November 12, 2018 By Joan Moonesinghe
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The Basel Capital Concordat, when it was first introduced as Basel I almost two decades ago, was aimed at harmonising bank capital globally. It is, essentially, a capital regulation to ensure that banks, which are inherently highly leveraged financial institutions, have a minimum level of capital relative to their risk exposures.
Basel I was a one-size-fits-all capital standard against credit risk (the core banking risk). It, therefore, did not have any form of risk differentiation. Basel II, however, introduced market risk and operational risk, and permitted risk differentiation with the onus passed onto banks to measure counter-party risk (using internal models) in the recognition that not all counterparties pose the same risk. In addition to risk differentiation, Basel II added supervisory review and market discipline, making it a three-pillar formula. Basel II also mandated banks’ Internal Capital Adequacy Assessment Plan (ICAAP) to take into consideration such sources of risk that are not part of Pillar 1 and which may, therefore, be difficult to quantify. Moreover, large organisations were required to develop a comprehensive framework to assess the overall adequacy of their capital allocation with regards to the key risks their business model is exposed to, and to elaborate a capital planning process aligned with their strategic and business plan.
However, Basel II’s complexity led most bank regulators to be preoccupied with it to the detriment of dealing with more fundamental macro-prudential problems unfolding in the market. The Global Financial Crisis (GFC) of 2008 eventually proved that Basel II had failed to provide the capital buffers necessary to prevent the failure of several international banks as well as many Domestic Systematically Important Banks (D/SIBS – predominantly in the UK and Europe). Basel III,1 therefore, was developed as the response of the Basel Committee – the global standard setter for financial institutions – to the GFC.
On the basis of the three fundamental components to Basel III, the Common Equity Tier I (CET 1) and total capital ratios, the Capital Conservation Buffer (CCB) and the short-term Liquidity Coverage Ratio (LCR) have all been integral components of the prudential regulatory framework in this country from the inception of bank regulation.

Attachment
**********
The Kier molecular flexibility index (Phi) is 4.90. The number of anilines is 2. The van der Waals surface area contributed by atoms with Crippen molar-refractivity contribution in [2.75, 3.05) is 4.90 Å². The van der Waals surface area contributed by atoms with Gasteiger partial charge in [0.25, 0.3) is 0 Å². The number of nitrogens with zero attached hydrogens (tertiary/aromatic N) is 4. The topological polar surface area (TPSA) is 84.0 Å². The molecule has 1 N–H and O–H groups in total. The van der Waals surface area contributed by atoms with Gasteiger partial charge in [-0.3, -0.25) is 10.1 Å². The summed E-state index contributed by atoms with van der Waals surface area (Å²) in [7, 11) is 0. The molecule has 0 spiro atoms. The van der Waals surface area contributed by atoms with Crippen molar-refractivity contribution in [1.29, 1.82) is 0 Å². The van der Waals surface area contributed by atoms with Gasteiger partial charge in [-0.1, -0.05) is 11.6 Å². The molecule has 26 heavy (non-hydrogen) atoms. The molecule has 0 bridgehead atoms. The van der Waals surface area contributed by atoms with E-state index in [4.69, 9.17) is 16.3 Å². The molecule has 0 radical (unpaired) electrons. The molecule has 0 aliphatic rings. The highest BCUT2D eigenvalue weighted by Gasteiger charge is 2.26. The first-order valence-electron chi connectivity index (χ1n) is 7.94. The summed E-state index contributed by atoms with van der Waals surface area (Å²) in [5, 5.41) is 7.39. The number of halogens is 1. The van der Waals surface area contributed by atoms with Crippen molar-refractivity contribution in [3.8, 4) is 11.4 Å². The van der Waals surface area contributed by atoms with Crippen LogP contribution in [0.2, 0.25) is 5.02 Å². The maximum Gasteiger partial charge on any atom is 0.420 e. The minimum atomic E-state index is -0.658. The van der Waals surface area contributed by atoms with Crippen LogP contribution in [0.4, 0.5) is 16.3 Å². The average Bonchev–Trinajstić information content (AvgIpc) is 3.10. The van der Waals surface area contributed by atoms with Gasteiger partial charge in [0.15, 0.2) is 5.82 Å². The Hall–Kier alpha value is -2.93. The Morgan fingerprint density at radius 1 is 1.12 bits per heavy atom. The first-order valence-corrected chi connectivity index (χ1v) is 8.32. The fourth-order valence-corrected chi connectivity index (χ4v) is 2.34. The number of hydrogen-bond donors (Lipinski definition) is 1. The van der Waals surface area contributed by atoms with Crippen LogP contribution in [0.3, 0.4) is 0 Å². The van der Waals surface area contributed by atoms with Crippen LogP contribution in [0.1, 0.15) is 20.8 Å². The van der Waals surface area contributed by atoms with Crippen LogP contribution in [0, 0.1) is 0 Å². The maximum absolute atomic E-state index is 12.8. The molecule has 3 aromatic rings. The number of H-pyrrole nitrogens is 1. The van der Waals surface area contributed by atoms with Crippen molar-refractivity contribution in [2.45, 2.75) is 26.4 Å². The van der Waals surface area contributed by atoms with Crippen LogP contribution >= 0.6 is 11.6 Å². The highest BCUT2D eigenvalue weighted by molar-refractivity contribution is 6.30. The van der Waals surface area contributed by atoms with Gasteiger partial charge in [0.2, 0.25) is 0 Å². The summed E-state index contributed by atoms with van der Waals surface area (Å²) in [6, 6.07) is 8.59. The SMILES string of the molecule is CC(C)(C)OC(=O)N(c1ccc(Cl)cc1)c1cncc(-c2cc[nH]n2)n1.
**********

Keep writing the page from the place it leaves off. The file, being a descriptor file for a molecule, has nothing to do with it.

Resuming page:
If the Basel standards are indeed the internationally acceptable benchmark for measuring the resilience of a country’s banking system to withstand external shocks – like those that reverberated throughout the world in the last GFC – there is convincing evidence that Sri Lanka’s SIBs (which represent over 75% of total banking assets in the Sri Lankan financial system) are well-equipped with adequate capital buffers to weather these shocks. This conclusion is based on:
In addition, Fitch affirmed the ratings on nine Sri Lankan banks (including the specialised banks NSB and DFCC) as “stable” last month. The key ratings drivers were:
The importance of the ICAAP discipline is, therefore, profound for the banks (as it would be for the regulators) to ensure that asset expansion moves in sync with adequate capital and prudent profit retention policies; and
Fundamental to the above is the solid foundation of the sound regulatory and supervisory framework that has been in place in the country for well over half a century, and which has been well ahead of the Basel regulations. This framework reflects the superior wisdom and ability of the Central Bank of Sri Lanka, working in collaboration with the banking system, to ensure that the Sri Lankan banks are well equipped to weather any external shocks without much balance sheet pressure.
In conclusion, Basel III was primarily intended for the internationally active banks which were affected by the GFC in highly developed regimes where the basic prudential regulations were not in place, where capital was severely compromised, and where risk exposures were highly excessive (to real estate and derivatives). We can be satisfied that the Sri Lankan banks, and indeed most banks in the Asian region, are well ahead of the Basel III curve for the reason that they are well regulated and prudently managed with adequate shock-absorbing capacity.
1 Bank for International Settlements (BIS). (2018). Basel III: International Regulatory Framework for Banks. [online] Available at: https://www.bis.org/bcbs/basel3.htm [Accessed 9 Nov. 2018].
2 McKinsey & Company. (2018). Basel III: The Final Regulatory Standard. [online] Available at: https://www.mckinsey.com/business-functions/risk/our-insights/basel-iii-the-final-regulatory-standard [Accessed 9 Nov. 2018].
*Joan Moonesinghe is a Fellow and Associate of the Chartered Institute of Bankers, London, and an Associate of the Institute of Bankers Sri Lanka. She is also former Director of Bank Supervision, Central Bank of Sri Lanka. The opinions expressed in this article are the author’s own and not the institutional views of LKI, nor do they necessarily reflect the position of any other institution or individual with which the author is affiliated.